contribute to the wider GNM target.

Both the union and the management are agreed on the need to find the
savings now. There has been some speculation in other papers about
asset disposals. When we do exit from our investments then the cash
will be transferred to a fund that will be used to cover our losses.
However, the less we put into that fund the smaller the return. And it
is inconceivable that we can use that fund to maintain losses at their
current level of £50m. It is possible that we could fund losses of a
manageable level of nearer to £10m.

The enhanced redundancy offer closes on Friday and we hope that — in
line with the survey conducted by the NUJ and ACAS earlier this year —
more people will come forward to take advantage of these terms. At the
moment though the 2012/13 savings stand at about £0.9m and the 2013/14
savings at £2.7m (35.8 full-time equivalents). We will not achieve the
target for 2012/13 but nonetheless we have to maximise the savings we
can make now.

After December 14, any redundancies will be made on the old terms.
These are still very generous terms which may have to be reviewed in
future years.

We are engaged in a 90-day consultation period so that we can explore
every possible option to avoid the position where we may have to make
compulsory redundancies. We would not contemplate having to resort to
compulsory redundancies were these not exceptional circumstances. We
therefore ask the staff to consider every available option in terms of
editorial budget savings.

The NUJ has expressed a desire to negotiate a settlement so we thought
it would be helpful to show how different proposals could affect how
the savings total is achieved. Some of these ideas came up in recent
staff meetings with Andrew Miller and Alan Rusbridger.

We have taken on board one of the Chapel’s proposals in relation to
staff earning more that £100,000p.a. We have written to these members
of staff and asked them to consider a reduction in salary. We have
some positive responses to this and when we are able to, we will
inform you of the total savings achieved. If everyone on that salary
range took a 5 per cent cut that would equate to savings of about
£230,000 or roughly 3 jobs*.

Another suggestion has been to look at reducing the number of casuals
we employ. We are prepared to explore this, but as some people are not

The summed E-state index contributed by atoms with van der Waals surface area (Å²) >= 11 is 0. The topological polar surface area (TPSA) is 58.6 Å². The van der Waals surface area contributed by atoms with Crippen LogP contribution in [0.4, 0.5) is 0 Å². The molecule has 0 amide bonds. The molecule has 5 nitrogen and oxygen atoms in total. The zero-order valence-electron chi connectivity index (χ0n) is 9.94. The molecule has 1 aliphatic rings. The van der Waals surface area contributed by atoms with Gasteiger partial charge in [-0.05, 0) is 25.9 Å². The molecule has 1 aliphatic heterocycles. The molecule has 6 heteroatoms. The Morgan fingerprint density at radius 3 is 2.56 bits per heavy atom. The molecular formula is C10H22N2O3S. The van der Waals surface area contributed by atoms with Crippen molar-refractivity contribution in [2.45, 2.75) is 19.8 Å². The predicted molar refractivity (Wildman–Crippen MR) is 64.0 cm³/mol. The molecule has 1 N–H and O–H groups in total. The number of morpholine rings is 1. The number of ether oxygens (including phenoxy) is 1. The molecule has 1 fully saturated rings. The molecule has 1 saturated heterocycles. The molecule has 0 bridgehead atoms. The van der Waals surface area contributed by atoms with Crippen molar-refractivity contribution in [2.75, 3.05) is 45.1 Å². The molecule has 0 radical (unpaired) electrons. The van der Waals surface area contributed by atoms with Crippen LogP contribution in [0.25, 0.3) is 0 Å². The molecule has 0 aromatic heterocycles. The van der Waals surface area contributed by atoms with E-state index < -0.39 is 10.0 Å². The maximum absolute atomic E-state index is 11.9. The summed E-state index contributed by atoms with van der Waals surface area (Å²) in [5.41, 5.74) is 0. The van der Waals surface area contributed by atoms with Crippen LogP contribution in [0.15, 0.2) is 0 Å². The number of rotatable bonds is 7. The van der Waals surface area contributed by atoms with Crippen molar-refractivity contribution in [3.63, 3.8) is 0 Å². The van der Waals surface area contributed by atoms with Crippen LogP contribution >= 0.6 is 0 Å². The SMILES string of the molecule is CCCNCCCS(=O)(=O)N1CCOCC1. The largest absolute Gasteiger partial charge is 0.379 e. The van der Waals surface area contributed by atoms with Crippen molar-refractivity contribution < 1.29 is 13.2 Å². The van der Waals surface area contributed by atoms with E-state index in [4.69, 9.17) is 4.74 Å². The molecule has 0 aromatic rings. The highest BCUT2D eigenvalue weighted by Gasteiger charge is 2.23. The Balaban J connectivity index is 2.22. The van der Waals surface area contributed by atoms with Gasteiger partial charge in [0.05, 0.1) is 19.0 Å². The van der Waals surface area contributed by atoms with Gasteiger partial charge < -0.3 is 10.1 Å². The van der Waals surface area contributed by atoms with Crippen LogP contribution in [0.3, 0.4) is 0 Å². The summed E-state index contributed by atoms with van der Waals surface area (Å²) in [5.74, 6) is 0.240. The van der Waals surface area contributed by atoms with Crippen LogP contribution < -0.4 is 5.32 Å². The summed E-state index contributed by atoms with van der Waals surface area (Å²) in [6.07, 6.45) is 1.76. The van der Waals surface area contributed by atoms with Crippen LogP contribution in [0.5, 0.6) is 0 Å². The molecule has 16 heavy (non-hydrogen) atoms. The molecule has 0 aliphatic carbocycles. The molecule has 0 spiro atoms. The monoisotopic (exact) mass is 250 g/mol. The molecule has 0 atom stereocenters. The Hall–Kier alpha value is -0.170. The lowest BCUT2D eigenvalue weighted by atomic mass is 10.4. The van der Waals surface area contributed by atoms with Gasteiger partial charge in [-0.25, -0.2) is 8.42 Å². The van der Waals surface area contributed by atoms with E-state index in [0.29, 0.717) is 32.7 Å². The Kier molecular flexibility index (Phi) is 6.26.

available to work weekends or lates, even though they are on 9-day
fortnights, and as people do not spread holidays or sabbaticals evenly
through the year, then casual cover is inevitable and indeed
invaluable. We believe removing 9-day fortnights for people who are
currently working a Monday to Friday pattern could save us about
£250,000 a year or 4 jobs*.

Savings on sabbaticals would also be an alternative to job losses.
There is some disagreement about the savings that could come from
ending them but if it saved, say, £500,000 that would equate to 7
A pay freeze next year would also reduce the savings task. This would
be a big step — but it would help demonstrate that we recognise the
severity of the situation facing us and would be a step towards the
sustainable future that does exist if we reduce costs now. We have
budgeted a 2 per cent rise for next year. If that were foregone it
would save £0.88 million or 12 jobs*.
And, finally, touching on something that a few years ago would have
been unthinkable; would the staff consider accepting a pay cut? A 5
per cent reduction in pay would save, say, £2.2m or 29 jobs* – and of
course we could look at options which exclude the lower paid or go for
different rates at different salary levels.

Worked examples

Minus sabbaticals £0.5m
Minus salary cut 5% £2.2m
Minus some 9-day
Fortnights £0.25m
Current VRs £2.7m

Remaining savings/VRs needed: £1.35m or 18 more redundancies

Minus sabbaticals £0.5m
Minus salary cut 2% £0.88m
Minus some 9-day
Fortnights £0.25m
Current VRs £2.7m

Remaining savings/VRs needed: £2.67m or 35 more redundancies

These examples are only illustrative but show different ways of
reaching the target. Of course there will be different opinions about
what should and shouldn’t be considered.

Some people may feel that mitigating the headcount reduction through
changes to terms and conditions is not the right approach and that it
would be better if we continued to seek the remaining redundancies.
Without a reduction in heads it will be harder to make other savings
and harder to get a reduction in output.

Following a suggestion from some union members we have been having a
look at how the redeployment register could work as a way of reducing
headcount within departments. You can find details of that policy

We would be interested in views as to how this might work given the
current situation, as we want to explore all mechanisms to produce the
required savings.

We look forward to hearing proposals about ways we can reach the
savings target from within the editorial budget.

Sheila and Jan
*average FTE NUJ salary is 60.8k or 74.8k including on-costs


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latest on Guardian and Observer potential job losses

Here is the text of the email sent to staff at the Guardian and the Observer on Thursday December 6th 2012. It details where job cuts will fall if savings can’t be found elsewhere. A few people have told me I was wrong to say compulsory redundancies have been announced. I think the email shows that they are certain to happen, sad thought that it is, but others can judge for themselves. I know journalists fell silent today when they received the email because it details where job losses will fall. Sobering times for two great newspapers.